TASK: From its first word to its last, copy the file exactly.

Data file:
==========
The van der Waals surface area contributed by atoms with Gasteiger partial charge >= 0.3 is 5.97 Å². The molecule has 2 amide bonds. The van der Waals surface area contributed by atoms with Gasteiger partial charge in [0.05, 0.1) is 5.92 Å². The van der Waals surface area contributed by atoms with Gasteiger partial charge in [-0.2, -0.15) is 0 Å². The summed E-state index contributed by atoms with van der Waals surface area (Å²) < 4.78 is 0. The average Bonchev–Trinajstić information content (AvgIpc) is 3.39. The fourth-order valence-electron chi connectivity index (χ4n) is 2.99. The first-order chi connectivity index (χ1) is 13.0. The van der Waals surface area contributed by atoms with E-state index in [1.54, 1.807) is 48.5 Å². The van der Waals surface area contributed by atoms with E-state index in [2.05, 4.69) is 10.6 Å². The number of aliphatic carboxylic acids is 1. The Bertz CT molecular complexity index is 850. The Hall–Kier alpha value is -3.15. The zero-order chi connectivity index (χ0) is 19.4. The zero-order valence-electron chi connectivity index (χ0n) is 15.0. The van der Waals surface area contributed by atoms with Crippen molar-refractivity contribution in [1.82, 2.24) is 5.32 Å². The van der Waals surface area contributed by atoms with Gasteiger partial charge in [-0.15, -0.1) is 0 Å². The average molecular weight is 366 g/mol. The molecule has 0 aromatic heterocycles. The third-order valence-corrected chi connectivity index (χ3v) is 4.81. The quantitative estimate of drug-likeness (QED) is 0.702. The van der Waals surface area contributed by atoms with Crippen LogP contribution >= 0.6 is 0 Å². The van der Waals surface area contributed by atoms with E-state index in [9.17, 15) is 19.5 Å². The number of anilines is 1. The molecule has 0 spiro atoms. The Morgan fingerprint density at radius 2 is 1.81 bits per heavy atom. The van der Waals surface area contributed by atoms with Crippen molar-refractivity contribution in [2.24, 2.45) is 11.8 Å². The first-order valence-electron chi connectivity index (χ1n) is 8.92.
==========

The van der Waals surface area contributed by atoms with Gasteiger partial charge >= 0.3 is 5.97 Å². The molecule has 2 amide bonds. The van der Waals surface area contributed by atoms with Gasteiger partial charge in [0.05, 0.1) is 5.92 Å². The van der Waals surface area contributed by atoms with Gasteiger partial charge in [-0.2, -0.15) is 0 Å². The summed E-state index contributed by atoms with van der Waals surface area (Å²) < 4.78 is 0. The average Bonchev–Trinajstić information content (AvgIpc) is 3.39. The fourth-order valence-electron chi connectivity index (χ4n) is 2.99. The first-order chi connectivity index (χ1) is 13.0. The van der Waals surface area contributed by atoms with E-state index in [1.54, 1.807) is 48.5 Å². The van der Waals surface area contributed by atoms with E-state index in [2.05, 4.69) is 10.6 Å². The number of aliphatic carboxylic acids is 1. The Bertz CT molecular complexity index is 850. The Hall–Kier alpha value is -3.15. The zero-order chi connectivity index (χ0) is 19.4. The zero-order valence-electron chi connectivity index (χ0n) is 15.0. The van der Waals surface area contributed by atoms with Crippen molar-refractivity contribution in [1.82, 2.24) is 5.32 Å². The van der Waals surface area contributed by atoms with Gasteiger partial charge in [-0.15, -0.1) is 0 Å². The average molecular weight is 366 g/mol. The molecule has 0 aromatic heterocycles. The third-order valence-corrected chi connectivity index (χ3v) is 4.81. The quantitative estimate of drug-likeness (QED) is 0.702. The van der Waals surface area contributed by atoms with Crippen LogP contribution >= 0.6 is 0 Å². The van der Waals surface area contributed by atoms with E-state index in [9.17, 15) is 19.5 Å². The number of anilines is 1. The molecule has 0 spiro atoms. The Morgan fingerprint density at radius 2 is 1.81 bits per heavy atom. The van der Waals surface area contributed by atoms with Crippen molar-refractivity contribution in [2.24, 2.45) is 11.8 Å². The first-order valence-electron chi connectivity index (χ1n) is 8.92.